September isn’t just when classes are in full swing. Sports ramp up, too, and with that comes the potential of injuries. Nationwide, 3.5 million youth under the age of 14 are hurt playing sports each year, according to the Centers for Disease Control. A large percentage of these injuries are due to overused muscles in young athletes playing soccer, basketball and football. Dr. Matt Fishman of Abrazo Scottsdale Campus takes a closer look at youth sports injuries, including how to recognize and prevent them.
Youth sports injuries can be categorized into acute and overuse injuries. Acute injuries happen after sudden trauma such as a collision which may result in broken bones, ligament tears, dislocations, etc.
Overuse injuries occur after prolonged, repetitive activity and include tendonitis, stress fractures, little league elbow, swimmer’s shoulder, etc. Overuse injuries may then also further predispose your child to an acute injury.
Causes of sports injuries include improper equipment, technique, preparation, diet and hydration as well as excessive specialization in a single sport without adequate rest. Here are ways to help your child remain a healthy athlete:
GET A YEARLY PRE-PARTICIPATION PHYSICAL EXAM:
An annual pre-season physical exam by a sports medicine physician or pediatrician can help detect pre-existing conditions that may predispose your child to an injury during the season.
USE PROPER EQUIPMENT AND TECHNIQUE:
Your child should wear appropriate protective equipment (shoes, shin guards, pads, helmet, mouth guard, etc.). Coaches and trainers should ensure equipment fits properly and is in good working condition. Learning proper technique, such as tackling in football, is also important for injury prevention.
STRETCH, WARM UP AND COOL DOWN:
Proper warm-up includes stretching and a gradual increase in heart rate before game time. After each game, cool down and stretch again to promote healthy recovery.
GRADUALLY RAMP UP:
In general, the frequency and intensity of your child’s activity should not increase by more than 10% each week. Abrupt increases faster than this may cause undue stress to the body and lead to injury.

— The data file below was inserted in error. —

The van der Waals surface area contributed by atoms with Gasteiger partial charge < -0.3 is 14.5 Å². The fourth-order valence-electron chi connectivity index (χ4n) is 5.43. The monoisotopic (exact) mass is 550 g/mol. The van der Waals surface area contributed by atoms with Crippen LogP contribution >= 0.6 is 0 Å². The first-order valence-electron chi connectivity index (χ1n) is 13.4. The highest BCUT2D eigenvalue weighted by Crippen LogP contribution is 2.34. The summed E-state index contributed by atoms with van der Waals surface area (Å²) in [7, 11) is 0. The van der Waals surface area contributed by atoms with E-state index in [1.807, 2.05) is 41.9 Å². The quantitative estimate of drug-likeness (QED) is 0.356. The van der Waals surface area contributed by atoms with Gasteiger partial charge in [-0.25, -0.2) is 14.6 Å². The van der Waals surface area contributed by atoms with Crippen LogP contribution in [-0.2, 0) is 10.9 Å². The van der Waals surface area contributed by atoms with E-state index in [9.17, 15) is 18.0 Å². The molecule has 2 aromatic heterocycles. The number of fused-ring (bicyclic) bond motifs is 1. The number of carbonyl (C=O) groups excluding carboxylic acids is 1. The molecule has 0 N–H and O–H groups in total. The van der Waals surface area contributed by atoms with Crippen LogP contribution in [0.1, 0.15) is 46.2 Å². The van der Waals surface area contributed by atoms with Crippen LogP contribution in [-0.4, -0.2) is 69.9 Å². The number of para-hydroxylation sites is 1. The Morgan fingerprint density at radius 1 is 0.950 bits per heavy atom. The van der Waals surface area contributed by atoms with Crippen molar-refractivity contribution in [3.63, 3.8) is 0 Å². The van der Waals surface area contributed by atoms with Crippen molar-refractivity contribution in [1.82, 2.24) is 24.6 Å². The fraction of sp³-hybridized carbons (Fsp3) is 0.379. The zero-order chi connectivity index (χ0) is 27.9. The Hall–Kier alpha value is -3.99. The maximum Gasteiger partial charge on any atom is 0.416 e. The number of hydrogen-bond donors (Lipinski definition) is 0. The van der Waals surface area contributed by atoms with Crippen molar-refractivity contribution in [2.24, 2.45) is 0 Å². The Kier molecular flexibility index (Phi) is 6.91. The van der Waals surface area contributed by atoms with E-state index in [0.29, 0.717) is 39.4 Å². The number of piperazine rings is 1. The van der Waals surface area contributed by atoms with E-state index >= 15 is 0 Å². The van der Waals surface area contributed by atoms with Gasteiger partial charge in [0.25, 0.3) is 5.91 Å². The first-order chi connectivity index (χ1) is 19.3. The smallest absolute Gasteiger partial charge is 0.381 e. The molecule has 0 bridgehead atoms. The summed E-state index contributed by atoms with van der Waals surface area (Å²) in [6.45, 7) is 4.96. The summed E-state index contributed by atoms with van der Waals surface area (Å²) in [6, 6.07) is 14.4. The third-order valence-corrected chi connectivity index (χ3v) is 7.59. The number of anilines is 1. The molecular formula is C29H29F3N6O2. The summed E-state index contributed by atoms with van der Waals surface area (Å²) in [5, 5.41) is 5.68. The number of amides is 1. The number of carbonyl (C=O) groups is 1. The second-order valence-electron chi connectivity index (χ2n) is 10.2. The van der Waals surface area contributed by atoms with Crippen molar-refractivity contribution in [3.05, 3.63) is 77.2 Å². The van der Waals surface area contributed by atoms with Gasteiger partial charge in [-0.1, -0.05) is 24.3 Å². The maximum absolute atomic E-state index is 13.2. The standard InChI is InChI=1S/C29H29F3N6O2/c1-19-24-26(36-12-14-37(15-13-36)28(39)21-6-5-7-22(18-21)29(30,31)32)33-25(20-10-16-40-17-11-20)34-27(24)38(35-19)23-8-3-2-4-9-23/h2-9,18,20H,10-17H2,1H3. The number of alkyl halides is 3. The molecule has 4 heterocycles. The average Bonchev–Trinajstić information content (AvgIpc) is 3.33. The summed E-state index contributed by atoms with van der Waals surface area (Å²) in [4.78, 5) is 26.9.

Encourage your child to play in a variety of different sports. Allow for an off-season from each sport to prevent the constant, repetitive use of the same muscles groups which is a significant cause of overuse injuries.
ALLOW FOR REST:
Allow for at least one day of rest between practices or games for recuperation. Tired joints and muscles predispose your child to both acute and overuse injuries.
GET SLEEP, EAT HEALTHY, AND HYDRATE:
Encourage a good night’s sleep and a healthy, well-balanced diet to supply the body with the nutrients it needs. Be sure to hydrate to prevent muscle cramps and spasms. Also, protect your child from the sun and excessive heat to avoid overheating.
SIGNS YOUR CHILD MAY BE HURT:
Your child may not always complain of pain. Signs of injury include swelling, stiffness, limping, fatigue, lack of interest in playing, headache, skin blisters, etc.
A healthy athlete is a better athlete! Do not hesitate to reach out to a sports medicine physician if you have concerns about your child’s health.
Written by: Matt Fishman, MD, Abrazo Scottsdale Campus
Matt Fishman, MD is an orthopaedic surgeon who specializes in sports medicine and arthroscopic surgery at Abrazo Scottsdale Campus. He completed his orthopaedic residency at one of the nation’s busiest and top-ranked orthopaedic hospitals, and completed his fellowship training from world leaders in advanced sports medicine surgical techniques at the renowned Kerlan-Jobe Orthopaedic Clinic, where he cared for professional and collegiate athletes. He has presented research throughout the country and authored scientific, peer-reviewed articles on a variety of orthopaedic toipcs. Dr. Fishman is a member of the American Academy of Orthopaedic Surgeons, the American Orthopaedic Society for Sports Medicine and the Arthroscopy Association of North America.